Archive | Latin America Mining

BHP commits $2.5bn to extend life of Spence copper mine in Chile – by Cecilia Jamasmie (Mining.com – August 17, 2017)

http://www.mining.com/

Mining giant BHP (ASX:BHP) greenlighted Thursday a long-awaited $2.46 billion expansion of its Spence copper mine in Chile, which will add another 50 years to the operation’s productive life.

The decision comes at a time when copper prices have reached their highest levels since late 2014 and will boost BHP’s annual copper production by around 185,000 tonnes of copper over the first decade of the expanded operation, with first production expected in 2021.

Spence’s expansion contemplates the construction of a concentrator plant and a desalination plant at Mejillones port, located about 60 km north of Antofagasta city, which will be built and operated by a third party. BHP has committed to a 20-year lease nominally worth $1.43 billion. Continue Reading →

As Good as It Gets: Iron Ore Risks a Reversal as China Cools – by Jasmine Ng (Bloomberg News – August 15, 2017)

https://www.bloomberg.com/

Iron ore in the $70s a ton may be as good as it gets for some time. After rallying hard in June and July, the commodity may see its gains unravel over the second half as steel production in China eases back from a record pace just as global miners pump up volumes.

The robust demand that’s supported gains may fade as steelmakers start to dial back output, according to Capital Economics Ltd., which came out first among forecasters in the second quarter, according to data compiled by Bloomberg. Others expecting a drop include Citigroup Inc., Sucden Financial Ltd., Axiom Capital Management Inc. and hedge fund Academia Capital.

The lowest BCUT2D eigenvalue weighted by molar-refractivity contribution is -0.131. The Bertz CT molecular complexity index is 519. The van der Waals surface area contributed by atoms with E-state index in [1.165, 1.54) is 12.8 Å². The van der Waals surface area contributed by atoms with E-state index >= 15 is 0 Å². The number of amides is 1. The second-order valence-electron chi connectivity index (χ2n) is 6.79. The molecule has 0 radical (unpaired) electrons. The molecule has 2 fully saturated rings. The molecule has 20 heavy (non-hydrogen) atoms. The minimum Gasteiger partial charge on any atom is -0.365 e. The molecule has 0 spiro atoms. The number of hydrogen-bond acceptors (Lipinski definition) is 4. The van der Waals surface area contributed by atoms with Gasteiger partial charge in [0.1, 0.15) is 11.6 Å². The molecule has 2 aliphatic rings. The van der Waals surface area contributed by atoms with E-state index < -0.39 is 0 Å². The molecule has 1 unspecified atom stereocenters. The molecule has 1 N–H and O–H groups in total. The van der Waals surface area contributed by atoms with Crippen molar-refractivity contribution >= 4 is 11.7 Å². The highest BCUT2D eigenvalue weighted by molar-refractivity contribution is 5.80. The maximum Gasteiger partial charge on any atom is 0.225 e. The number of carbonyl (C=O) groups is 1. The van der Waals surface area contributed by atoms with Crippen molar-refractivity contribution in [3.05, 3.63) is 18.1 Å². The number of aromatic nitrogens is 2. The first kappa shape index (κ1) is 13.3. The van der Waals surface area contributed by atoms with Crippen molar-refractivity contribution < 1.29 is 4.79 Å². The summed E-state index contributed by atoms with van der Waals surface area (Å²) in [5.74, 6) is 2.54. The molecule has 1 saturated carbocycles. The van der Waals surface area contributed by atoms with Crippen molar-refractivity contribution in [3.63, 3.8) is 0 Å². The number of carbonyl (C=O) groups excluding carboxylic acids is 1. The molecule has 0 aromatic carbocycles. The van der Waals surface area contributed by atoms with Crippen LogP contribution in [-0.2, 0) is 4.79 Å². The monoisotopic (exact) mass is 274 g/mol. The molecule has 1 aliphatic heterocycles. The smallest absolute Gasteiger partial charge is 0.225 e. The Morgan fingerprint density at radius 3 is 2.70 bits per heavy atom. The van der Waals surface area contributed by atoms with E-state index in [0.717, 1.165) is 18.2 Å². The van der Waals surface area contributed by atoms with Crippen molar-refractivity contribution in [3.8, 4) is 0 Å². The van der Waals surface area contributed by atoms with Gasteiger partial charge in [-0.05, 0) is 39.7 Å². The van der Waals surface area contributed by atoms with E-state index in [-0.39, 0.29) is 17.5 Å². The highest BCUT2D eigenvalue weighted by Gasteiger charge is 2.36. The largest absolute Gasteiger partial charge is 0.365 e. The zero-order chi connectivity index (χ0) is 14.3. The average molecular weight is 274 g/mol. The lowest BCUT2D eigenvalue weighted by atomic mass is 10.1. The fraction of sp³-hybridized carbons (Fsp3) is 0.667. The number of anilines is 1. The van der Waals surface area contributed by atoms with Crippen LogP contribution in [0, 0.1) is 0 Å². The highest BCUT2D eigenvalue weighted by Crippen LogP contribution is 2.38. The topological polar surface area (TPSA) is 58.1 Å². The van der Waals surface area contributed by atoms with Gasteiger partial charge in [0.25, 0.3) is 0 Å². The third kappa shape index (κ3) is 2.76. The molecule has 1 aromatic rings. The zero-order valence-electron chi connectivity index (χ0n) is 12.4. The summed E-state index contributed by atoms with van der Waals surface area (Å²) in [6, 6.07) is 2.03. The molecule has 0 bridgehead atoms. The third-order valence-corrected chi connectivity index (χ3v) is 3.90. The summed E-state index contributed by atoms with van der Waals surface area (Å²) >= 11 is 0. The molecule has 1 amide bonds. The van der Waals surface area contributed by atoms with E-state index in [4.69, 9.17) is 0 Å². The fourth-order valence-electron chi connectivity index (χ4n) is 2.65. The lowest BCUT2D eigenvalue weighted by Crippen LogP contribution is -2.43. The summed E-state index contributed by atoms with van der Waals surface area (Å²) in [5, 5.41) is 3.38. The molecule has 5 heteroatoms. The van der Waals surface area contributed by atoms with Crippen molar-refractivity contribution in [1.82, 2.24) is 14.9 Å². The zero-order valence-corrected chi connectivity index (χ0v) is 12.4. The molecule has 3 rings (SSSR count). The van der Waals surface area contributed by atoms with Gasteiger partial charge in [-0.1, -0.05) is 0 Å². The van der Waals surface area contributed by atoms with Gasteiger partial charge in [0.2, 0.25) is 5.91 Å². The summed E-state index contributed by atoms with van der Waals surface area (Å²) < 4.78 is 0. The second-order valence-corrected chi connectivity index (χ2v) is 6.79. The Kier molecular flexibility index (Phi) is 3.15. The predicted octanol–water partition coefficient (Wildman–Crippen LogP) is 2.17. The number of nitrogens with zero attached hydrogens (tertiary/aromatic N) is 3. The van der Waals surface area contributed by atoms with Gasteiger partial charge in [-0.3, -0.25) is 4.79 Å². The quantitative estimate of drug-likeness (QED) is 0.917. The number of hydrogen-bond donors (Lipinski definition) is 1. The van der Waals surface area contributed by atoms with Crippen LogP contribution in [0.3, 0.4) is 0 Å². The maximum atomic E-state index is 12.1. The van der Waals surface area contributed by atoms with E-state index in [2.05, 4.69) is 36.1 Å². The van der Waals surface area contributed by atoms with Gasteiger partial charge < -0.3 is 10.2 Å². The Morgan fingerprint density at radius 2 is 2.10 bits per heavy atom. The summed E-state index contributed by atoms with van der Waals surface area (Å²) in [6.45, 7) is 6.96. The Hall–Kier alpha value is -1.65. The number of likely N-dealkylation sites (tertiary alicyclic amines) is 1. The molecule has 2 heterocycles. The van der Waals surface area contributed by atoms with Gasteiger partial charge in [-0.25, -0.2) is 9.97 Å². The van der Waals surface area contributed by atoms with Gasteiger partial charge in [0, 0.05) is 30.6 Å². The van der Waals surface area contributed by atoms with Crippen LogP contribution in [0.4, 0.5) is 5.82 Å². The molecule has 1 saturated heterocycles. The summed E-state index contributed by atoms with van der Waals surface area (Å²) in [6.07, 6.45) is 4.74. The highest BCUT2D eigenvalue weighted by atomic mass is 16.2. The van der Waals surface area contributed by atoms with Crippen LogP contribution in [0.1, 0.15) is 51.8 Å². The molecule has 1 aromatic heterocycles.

“There was some fundamental support for iron ore’s rally, namely strong growth in China’s steel output,” Caroline Bain, chief commodities economist at Capital Economics, said by email. “Stocks at China’s ports are now stubbornly high and if, as seems likely, steel production and demand eases back later in the year, then we see iron ore prices coming under renewed pressure.” Continue Reading →

Canadian bishops call out their country’s mining companies for destructive practices abroad – by Dean Dettloff (America: The Jesuit Review – August 15, 2017)

https://www.americamagazine.org/

Canadian mining companies with operations abroad need to be more heavily regulated at home, says a recent letter from the Canadian Conference of Catholic Bishops (C.C.C.B.) addressed to Prime Minister Justin Trudeau.

“We, as Canadians, are among the privileged,” the letter says. “We cannot remain indifferent to the cry of the poor or to the repercussions of environmental degradation on our common home. We cannot accept the unethical way Canadian mining companies have been operating in Latin America or other regions of the world, taking the absence of effective regulatory schemes as a reason to shirk their ethical responsibilities.”

Written by Most Rev. Douglas Crosby, O.M.I., the bishop of Hamilton and president of the C.C.C.B., the letter was also sent to Canadian officials Chrystia Freeland, the minister of foreign affairs; James Gordon Carr, the minister of natural resources; and Carolyn Bennett, the minister of indigenous and Northern affairs. Continue Reading →